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San Antonio Express-News, October 10, 97

What can a Will do for My Mother?

© 1989-2004, Paul Premack

Dear Mr. Premack: My father is married for the second time, and both of them are in poor health. I am my father's only child, and his wife has only one child. They don't seem to hear me when I explain the importance of having Wills, which neither of them has now. Can you explain what happens when a person dies without a Will? Also, what is the difference between a "Will" and a "Living Will?" Finally, my stepmother wants to be buried with my father, but her son insists on cremation. Can a Will help in that situation? - M.S.P.

I've received several questions lately about Wills, but yours adds some interesting extras. Dying without a Will is called being "intestate." In that case, a set of laws contained in the Probate Code define who-gets-what. In this situation, the law would require several things:

First, when either your father or his wife die, that person's estate must be brought before a Judge. While some very small estates may be able to use other means, the legal process in this case could be quite complex, time consuming and unnecessarily expensive. It would involve at least two lawyers. The court would determine the identity of the heirs and what portion of the estate each heir is to receive. If the estate owes any debts, it may also have to go through a court-supervised administration.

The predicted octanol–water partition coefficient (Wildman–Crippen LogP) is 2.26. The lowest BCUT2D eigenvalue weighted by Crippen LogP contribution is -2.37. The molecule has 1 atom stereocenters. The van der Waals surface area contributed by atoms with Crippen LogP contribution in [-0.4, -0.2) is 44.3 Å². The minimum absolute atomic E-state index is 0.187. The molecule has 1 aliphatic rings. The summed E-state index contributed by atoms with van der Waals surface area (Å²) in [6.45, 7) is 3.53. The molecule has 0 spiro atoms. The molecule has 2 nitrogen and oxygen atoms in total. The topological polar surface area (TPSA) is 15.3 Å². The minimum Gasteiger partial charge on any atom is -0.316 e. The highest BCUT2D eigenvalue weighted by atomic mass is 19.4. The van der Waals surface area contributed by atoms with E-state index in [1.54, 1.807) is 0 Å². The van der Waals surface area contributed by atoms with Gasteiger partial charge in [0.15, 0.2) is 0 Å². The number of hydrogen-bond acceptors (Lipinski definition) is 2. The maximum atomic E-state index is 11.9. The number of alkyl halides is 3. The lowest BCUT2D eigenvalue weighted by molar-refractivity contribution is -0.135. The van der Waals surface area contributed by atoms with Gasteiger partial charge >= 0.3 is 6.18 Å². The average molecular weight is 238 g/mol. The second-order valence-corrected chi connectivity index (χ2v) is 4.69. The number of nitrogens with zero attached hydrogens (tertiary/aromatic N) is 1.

All this legal procedure takes time and costs money. It can be avoided or trimmed to a bare minimum with proper Wills.

Second, since each parent has a child from a prior marriage, that child has a valid claim to much of the deceased parent's estate. If your father and his wife choose not to make Wills, they are essentially "disinheriting" each other. They should ask. "If I die, can my spouse survive without my financial assistance?" If the answer is "no," then remaining intestate is the wrong choice.

You ask the difference between a "Will" and a "Living Will." A "Will" disposes of assets upon a person's death and contains a plan for settling their final affairs. A "Living Will" is a medical directive that artificial life support should be withheld or withdrawn if a patient is terminally ill. The title "Living Will" has retained popular use, but the correct (and less confusing) name for this legal document is a "Directive to Physicians."

Finally, you ask about funeral instructions. Your stepmother has the right to have her remains handled according to her wishes. Many people elect to use their Will to communicate burial instructions, and those instructions are legally binding. However, at times a Will won't be read until after the funeral, which makes the instructions superfluous.

Perhaps a better approach is to either 1) prearrange her burial with a funeral home, or 2) have her sign a Power of Attorney under section 711.002 of the Texas Health and Safety Code. This provision allows her to appoint an Agent with power to arrange her burial. No one would be authorized to contradict that agent's instructions. She could thereby avoid cremation, and be buried with her husband as she wishes.

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Disclaimer: This column answers a specific legal question offered by an individual in the South Texas area. The answer may or may not match your individual situation. Be careful not to treat this column as specific legal advice that meets your individual needs. It may give you a solid basis for discussion with your own attorney. Also, please be aware that laws change. You should consult with your personal attorney before you take any action on this or any legal issue.



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